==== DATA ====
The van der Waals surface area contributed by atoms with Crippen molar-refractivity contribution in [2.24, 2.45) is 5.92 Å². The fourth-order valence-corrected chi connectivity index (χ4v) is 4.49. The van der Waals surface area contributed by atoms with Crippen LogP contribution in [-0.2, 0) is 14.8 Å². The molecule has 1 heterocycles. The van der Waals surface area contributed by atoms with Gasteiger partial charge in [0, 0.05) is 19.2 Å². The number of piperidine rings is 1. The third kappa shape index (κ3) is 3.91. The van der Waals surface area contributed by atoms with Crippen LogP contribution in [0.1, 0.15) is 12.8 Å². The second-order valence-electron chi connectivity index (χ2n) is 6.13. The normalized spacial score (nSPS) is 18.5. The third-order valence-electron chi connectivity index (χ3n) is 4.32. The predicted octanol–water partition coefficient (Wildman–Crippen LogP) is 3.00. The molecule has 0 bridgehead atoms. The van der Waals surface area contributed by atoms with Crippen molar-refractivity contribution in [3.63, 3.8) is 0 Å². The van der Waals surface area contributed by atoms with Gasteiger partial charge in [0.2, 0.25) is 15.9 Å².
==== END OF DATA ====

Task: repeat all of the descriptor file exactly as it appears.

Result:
The van der Waals surface area contributed by atoms with Crippen molar-refractivity contribution in [2.24, 2.45) is 5.92 Å². The fourth-order valence-corrected chi connectivity index (χ4v) is 4.49. The van der Waals surface area contributed by atoms with Crippen LogP contribution in [-0.2, 0) is 14.8 Å². The molecule has 1 heterocycles. The van der Waals surface area contributed by atoms with Gasteiger partial charge in [0, 0.05) is 19.2 Å². The number of piperidine rings is 1. The third kappa shape index (κ3) is 3.91. The van der Waals surface area contributed by atoms with Crippen LogP contribution in [0.1, 0.15) is 12.8 Å². The second-order valence-electron chi connectivity index (χ2n) is 6.13. The normalized spacial score (nSPS) is 18.5. The third-order valence-electron chi connectivity index (χ3n) is 4.32. The predicted octanol–water partition coefficient (Wildman–Crippen LogP) is 3.00. The molecule has 0 bridgehead atoms. The van der Waals surface area contributed by atoms with Crippen molar-refractivity contribution in [3.63, 3.8) is 0 Å². The van der Waals surface area contributed by atoms with Gasteiger partial charge in [0.2, 0.25) is 15.9 Å².